Beyond the US Postal Inspection Service naming it as gambling and mail fraud, physical safety questions, and identification-privacy issues, I wonder why people fall for it (and why some still defend it, even after learning the police warn against it).

I learned from Mariah Nemeth PhD (author of “The Energy of Money”) that the #1 reason for such a decision is…. We humans look for shortcuts, a fast way to create the desired outcome. Our very human drive to “make my life simpler, better, as fast as possible” trips us up, especially when we encounter the subject of money.

But even if we set Dr. Nemeth’s idea aside, how can an ordinary person with no business-analysis experience tell the difference between legitimate requests and Ponzi schemes?

Before launching my first business in my 20’s, I had the same question.

Let’s look at three major sections of launching a business or a Commerce Structure ™ (which I define as a method of giving value, typically financial-based, and receiving some value of any type in response).

I call this the METI ™ Test:

  • YOUR Money
  • YOUR Effort
  • YOUR Time (preparation and after launching) until receiving desired result(s)

All creating a wanted result: Income of money (or other financial value)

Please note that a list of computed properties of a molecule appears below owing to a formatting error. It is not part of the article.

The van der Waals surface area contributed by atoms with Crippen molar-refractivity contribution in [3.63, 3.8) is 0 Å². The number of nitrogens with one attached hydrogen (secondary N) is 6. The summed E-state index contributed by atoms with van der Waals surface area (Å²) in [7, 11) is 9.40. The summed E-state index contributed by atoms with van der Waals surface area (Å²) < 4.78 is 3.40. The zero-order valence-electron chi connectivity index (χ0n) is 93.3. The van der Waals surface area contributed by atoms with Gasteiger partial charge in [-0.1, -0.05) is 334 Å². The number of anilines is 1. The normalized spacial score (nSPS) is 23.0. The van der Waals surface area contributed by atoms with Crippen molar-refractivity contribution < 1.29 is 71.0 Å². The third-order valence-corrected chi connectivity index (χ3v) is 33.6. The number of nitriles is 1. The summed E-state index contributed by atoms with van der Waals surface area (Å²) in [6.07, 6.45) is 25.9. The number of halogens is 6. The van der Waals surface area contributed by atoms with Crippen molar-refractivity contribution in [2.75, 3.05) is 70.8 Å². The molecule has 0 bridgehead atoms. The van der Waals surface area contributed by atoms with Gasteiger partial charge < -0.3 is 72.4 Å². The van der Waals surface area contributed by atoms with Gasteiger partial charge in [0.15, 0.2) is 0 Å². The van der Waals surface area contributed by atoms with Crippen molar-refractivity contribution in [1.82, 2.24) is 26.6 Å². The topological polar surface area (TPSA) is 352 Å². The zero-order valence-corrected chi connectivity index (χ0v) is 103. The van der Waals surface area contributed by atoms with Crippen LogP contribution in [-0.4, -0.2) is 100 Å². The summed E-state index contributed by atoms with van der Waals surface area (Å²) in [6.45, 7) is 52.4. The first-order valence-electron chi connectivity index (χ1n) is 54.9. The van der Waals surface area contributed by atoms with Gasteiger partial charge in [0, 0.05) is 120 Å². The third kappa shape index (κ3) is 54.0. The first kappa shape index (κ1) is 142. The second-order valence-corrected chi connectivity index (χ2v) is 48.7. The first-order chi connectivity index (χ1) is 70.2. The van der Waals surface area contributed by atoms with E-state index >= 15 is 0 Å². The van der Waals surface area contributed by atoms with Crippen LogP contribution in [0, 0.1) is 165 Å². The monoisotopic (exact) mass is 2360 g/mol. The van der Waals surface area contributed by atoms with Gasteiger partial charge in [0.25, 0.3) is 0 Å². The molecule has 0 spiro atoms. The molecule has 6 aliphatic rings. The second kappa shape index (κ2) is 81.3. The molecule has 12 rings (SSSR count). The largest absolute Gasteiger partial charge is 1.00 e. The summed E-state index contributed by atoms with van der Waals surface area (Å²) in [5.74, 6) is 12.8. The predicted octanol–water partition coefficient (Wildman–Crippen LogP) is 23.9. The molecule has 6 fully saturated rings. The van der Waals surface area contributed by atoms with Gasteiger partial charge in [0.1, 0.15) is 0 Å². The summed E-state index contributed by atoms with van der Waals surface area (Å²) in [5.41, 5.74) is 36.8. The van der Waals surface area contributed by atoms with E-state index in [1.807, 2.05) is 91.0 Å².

I used capital letters to emphasize what you, as an investor or business owner, have to do from conception through reaching the financial break-even point, regardless of the size of your employee staff or distributor team.

Let’s take a look at three Commerce Structures ™ .

Franchise: Your Big: Money, Initial Effort, and Time Commitment. Product Sales Generate the Income.
Lots of time researching and interviewing before signing, lots of money before signup for legal paperwork, lots of money at signup (around a quarter of a million dollars is average), and lots of time and effort to staff and run in its first 3-5 years. You will be lucky to financially break even in the first 3-5 years. Product sales generate the wanted income.

Solo Professional (product or professional service paid via invoice): Your Low-to-medium Money Commitment. Your Big: Effort & Time. Product Sales Generate the Income.
Nearly the same time commitment as franchising, lots of money in education for the proper credentials and/or marketing. You ARE the business, so when you stop working, the money stops coming in. Product sales generate the wanted income.